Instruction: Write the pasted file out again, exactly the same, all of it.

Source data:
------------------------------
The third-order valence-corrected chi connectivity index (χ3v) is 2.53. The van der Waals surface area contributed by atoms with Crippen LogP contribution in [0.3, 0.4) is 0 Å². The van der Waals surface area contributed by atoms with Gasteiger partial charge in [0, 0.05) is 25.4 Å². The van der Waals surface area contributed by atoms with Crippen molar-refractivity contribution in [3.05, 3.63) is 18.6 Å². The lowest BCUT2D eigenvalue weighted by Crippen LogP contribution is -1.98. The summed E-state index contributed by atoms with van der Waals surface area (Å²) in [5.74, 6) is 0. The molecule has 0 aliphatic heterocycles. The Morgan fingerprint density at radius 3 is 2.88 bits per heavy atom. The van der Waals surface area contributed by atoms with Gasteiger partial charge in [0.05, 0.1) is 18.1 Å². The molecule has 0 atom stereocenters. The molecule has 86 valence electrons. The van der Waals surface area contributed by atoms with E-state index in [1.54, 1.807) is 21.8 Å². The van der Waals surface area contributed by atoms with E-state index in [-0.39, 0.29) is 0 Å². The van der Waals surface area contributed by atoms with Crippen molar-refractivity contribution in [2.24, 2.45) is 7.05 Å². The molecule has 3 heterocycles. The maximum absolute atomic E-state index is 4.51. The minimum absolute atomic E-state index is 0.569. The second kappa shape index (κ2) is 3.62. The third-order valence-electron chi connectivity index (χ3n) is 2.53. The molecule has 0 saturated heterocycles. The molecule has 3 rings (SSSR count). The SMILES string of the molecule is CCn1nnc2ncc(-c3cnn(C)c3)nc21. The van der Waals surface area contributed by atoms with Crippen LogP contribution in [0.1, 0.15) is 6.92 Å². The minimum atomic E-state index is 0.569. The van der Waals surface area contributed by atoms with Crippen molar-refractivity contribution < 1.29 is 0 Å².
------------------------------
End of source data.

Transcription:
The third-order valence-corrected chi connectivity index (χ3v) is 2.53. The van der Waals surface area contributed by atoms with Crippen LogP contribution in [0.3, 0.4) is 0 Å². The van der Waals surface area contributed by atoms with Gasteiger partial charge in [0, 0.05) is 25.4 Å². The van der Waals surface area contributed by atoms with Crippen molar-refractivity contribution in [3.05, 3.63) is 18.6 Å². The lowest BCUT2D eigenvalue weighted by Crippen LogP contribution is -1.98. The summed E-state index contributed by atoms with van der Waals surface area (Å²) in [5.74, 6) is 0. The molecule has 0 aliphatic heterocycles. The Morgan fingerprint density at radius 3 is 2.88 bits per heavy atom. The van der Waals surface area contributed by atoms with Gasteiger partial charge in [0.05, 0.1) is 18.1 Å². The molecule has 0 atom stereocenters. The molecule has 86 valence electrons. The van der Waals surface area contributed by atoms with E-state index in [1.54, 1.807) is 21.8 Å². The van der Waals surface area contributed by atoms with E-state index in [-0.39, 0.29) is 0 Å². The van der Waals surface area contributed by atoms with Crippen molar-refractivity contribution in [2.24, 2.45) is 7.05 Å². The molecule has 3 heterocycles. The maximum absolute atomic E-state index is 4.51. The minimum absolute atomic E-state index is 0.569. The second kappa shape index (κ2) is 3.62. The third-order valence-electron chi connectivity index (χ3n) is 2.53. The molecule has 0 saturated heterocycles. The molecule has 3 rings (SSSR count). The SMILES string of the molecule is CCn1nnc2ncc(-c3cnn(C)c3)nc21. The van der Waals surface area contributed by atoms with Crippen LogP contribution in [0.1, 0.15) is 6.92 Å². The minimum atomic E-state index is 0.569. The van der Waals surface area contributed by atoms with Crippen molar-refractivity contribution < 1.29 is 0 Å².